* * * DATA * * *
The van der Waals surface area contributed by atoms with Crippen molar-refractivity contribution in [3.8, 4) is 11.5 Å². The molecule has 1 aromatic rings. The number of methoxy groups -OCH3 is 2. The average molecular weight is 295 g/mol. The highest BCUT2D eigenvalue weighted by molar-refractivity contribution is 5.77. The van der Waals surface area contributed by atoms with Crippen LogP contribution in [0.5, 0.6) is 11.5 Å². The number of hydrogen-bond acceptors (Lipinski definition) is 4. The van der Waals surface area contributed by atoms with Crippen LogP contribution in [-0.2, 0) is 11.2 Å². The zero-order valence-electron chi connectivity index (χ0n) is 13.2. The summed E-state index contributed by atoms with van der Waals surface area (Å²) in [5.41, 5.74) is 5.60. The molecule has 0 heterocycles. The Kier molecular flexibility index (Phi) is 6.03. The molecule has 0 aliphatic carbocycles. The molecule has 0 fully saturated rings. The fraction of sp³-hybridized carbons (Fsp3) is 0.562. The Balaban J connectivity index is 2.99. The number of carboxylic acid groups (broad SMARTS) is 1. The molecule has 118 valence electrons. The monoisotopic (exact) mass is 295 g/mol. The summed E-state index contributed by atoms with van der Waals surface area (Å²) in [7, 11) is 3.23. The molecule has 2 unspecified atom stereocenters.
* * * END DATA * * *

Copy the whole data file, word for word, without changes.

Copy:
The van der Waals surface area contributed by atoms with Crippen molar-refractivity contribution in [3.8, 4) is 11.5 Å². The molecule has 1 aromatic rings. The number of methoxy groups -OCH3 is 2. The average molecular weight is 295 g/mol. The highest BCUT2D eigenvalue weighted by molar-refractivity contribution is 5.77. The van der Waals surface area contributed by atoms with Crippen LogP contribution in [0.5, 0.6) is 11.5 Å². The number of hydrogen-bond acceptors (Lipinski definition) is 4. The van der Waals surface area contributed by atoms with Crippen LogP contribution in [-0.2, 0) is 11.2 Å². The zero-order valence-electron chi connectivity index (χ0n) is 13.2. The summed E-state index contributed by atoms with van der Waals surface area (Å²) in [5.41, 5.74) is 5.60. The molecule has 0 heterocycles. The Kier molecular flexibility index (Phi) is 6.03. The molecule has 0 aliphatic carbocycles. The molecule has 0 fully saturated rings. The fraction of sp³-hybridized carbons (Fsp3) is 0.562. The Balaban J connectivity index is 2.99. The number of carboxylic acid groups (broad SMARTS) is 1. The molecule has 118 valence electrons. The monoisotopic (exact) mass is 295 g/mol. The summed E-state index contributed by atoms with van der Waals surface area (Å²) in [7, 11) is 3.23. The molecule has 2 unspecified atom stereocenters.